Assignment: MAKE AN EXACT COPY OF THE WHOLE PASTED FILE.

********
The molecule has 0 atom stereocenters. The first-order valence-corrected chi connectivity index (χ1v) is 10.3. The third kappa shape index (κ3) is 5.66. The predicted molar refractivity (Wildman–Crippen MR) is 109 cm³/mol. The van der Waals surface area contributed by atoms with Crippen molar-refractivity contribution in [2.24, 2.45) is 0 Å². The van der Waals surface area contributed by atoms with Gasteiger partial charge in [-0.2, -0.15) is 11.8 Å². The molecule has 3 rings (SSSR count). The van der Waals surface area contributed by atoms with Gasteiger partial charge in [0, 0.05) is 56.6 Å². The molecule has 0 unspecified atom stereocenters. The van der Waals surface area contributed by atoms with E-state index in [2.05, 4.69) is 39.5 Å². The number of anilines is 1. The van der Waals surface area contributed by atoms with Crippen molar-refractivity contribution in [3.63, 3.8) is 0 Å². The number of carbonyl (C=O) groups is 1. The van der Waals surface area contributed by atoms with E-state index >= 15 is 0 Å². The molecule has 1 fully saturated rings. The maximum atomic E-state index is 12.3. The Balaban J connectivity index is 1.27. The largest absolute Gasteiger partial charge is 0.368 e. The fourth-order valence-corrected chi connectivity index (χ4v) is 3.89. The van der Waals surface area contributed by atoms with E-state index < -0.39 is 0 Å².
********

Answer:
The molecule has 0 atom stereocenters. The first-order valence-corrected chi connectivity index (χ1v) is 10.3. The third kappa shape index (κ3) is 5.66. The predicted molar refractivity (Wildman–Crippen MR) is 109 cm³/mol. The van der Waals surface area contributed by atoms with Crippen molar-refractivity contribution in [2.24, 2.45) is 0 Å². The van der Waals surface area contributed by atoms with Gasteiger partial charge in [-0.2, -0.15) is 11.8 Å². The molecule has 3 rings (SSSR count). The van der Waals surface area contributed by atoms with Gasteiger partial charge in [0, 0.05) is 56.6 Å². The molecule has 0 unspecified atom stereocenters. The van der Waals surface area contributed by atoms with E-state index in [2.05, 4.69) is 39.5 Å². The number of anilines is 1. The van der Waals surface area contributed by atoms with Crippen molar-refractivity contribution in [3.63, 3.8) is 0 Å². The number of carbonyl (C=O) groups is 1. The van der Waals surface area contributed by atoms with E-state index >= 15 is 0 Å². The molecule has 1 fully saturated rings. The maximum atomic E-state index is 12.3. The Balaban J connectivity index is 1.27. The largest absolute Gasteiger partial charge is 0.368 e. The fourth-order valence-corrected chi connectivity index (χ4v) is 3.89. The van der Waals surface area contributed by atoms with E-state index < -0.39 is 0 Å².